Uganda: There's Something About Somalia


November18, 2006: LRA leader Joseph Kony appears sincere in his efforts to end the years of rebellion in northern Uganda. The main problem, then, would be getting the word to all the LRA bands still wandering around the area. Some of the LRA followers will turn into bandits, but that's fairly normal after a rural rebellion like this is defeated.

November 17, 2006: The government denied it had sent any troops to Somalia, although it says a battalion of peacekeepers are being trained for deployment to Somalia.

November 16, 2006: The UN Security Council demanded that the Lords Resistance Army (LRA) immediately release all "woman and children" abductees still under rebel control.

November 15, 2006: Soldiers from the Ugandan Army (UPDF, Uganda Peoples Defense Forces) are apparently operating "inside Somalia." The Ugandan troops were helping train supporters of the Somali Transitional Government. Uganda belongs to IGAD (Intergovernmental Authority on Development), an East African regional development cooperative. The Ugandan troops were supporting the Transitional Government as part of an IGAD-initiated training team. The Ugandan soldiers are not deployed as a fighting force but are "entitled to defend themselves" if attacked. The presence of Ugandan troops in Somalia is another indicator that an attempt by the Islamic Courts in Somalia to destroy Somalia's Transitional Government could produce a wider regional war.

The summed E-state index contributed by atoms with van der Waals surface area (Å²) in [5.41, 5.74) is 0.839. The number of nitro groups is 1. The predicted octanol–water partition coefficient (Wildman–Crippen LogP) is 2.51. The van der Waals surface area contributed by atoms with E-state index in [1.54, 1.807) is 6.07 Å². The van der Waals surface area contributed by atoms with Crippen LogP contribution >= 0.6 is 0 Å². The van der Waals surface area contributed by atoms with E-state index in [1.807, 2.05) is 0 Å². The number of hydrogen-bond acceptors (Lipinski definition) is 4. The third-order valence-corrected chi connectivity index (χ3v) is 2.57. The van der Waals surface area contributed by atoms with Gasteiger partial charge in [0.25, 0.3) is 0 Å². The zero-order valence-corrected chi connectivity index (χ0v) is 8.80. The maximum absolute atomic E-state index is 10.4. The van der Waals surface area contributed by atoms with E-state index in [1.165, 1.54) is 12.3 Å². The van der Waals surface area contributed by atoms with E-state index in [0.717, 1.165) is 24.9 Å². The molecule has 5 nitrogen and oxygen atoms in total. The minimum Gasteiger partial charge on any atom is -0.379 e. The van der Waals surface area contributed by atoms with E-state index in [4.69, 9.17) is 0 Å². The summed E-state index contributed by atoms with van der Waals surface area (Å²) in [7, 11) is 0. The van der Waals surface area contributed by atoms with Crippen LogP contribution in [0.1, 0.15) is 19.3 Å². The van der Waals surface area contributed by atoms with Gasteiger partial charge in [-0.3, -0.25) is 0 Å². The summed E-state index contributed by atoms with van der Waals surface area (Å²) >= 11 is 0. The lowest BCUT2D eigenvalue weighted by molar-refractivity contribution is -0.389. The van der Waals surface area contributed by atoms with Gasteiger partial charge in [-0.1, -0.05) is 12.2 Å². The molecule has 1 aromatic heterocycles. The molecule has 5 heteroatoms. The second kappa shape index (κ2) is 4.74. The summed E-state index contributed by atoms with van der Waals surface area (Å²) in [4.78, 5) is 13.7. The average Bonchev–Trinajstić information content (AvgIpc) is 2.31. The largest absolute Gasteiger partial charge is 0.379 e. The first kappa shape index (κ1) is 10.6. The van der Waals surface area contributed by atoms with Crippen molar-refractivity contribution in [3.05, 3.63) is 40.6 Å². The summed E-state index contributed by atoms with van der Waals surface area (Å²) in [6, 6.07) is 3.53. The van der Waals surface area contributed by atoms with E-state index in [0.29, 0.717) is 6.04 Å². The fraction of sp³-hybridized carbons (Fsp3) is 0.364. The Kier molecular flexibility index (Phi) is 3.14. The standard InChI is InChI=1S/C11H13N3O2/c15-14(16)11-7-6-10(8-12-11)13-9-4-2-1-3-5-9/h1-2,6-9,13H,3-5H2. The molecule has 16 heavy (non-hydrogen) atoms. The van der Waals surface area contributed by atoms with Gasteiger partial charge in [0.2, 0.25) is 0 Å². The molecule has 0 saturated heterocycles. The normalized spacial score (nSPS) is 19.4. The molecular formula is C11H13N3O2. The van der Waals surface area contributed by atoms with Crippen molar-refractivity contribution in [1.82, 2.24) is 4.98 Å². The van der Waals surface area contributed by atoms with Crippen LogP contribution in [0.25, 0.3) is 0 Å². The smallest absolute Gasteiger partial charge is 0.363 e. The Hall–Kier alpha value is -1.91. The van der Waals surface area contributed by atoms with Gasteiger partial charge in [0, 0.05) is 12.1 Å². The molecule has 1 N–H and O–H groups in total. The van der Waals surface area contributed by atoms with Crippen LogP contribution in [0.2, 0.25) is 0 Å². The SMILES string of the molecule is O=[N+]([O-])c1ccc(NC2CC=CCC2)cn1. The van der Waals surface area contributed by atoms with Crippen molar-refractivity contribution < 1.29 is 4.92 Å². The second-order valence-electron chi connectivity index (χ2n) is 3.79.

November 12, 2006: LRA leader Joseph Kony met with UN representatives. The meeting was held near the Ri-Kwangba assembly area in south Sudan. The UN representative asked Kopny to release all abducted children held by the LRA. Kony denied that there were any children in the LRA. Kony insisted that the LRA was composed only of adult combatants. Kony's denial is false on its face. Many (most) African guerrilla fighters employ abducted civilians as laborers and supply bearers. Often the abducted are children.


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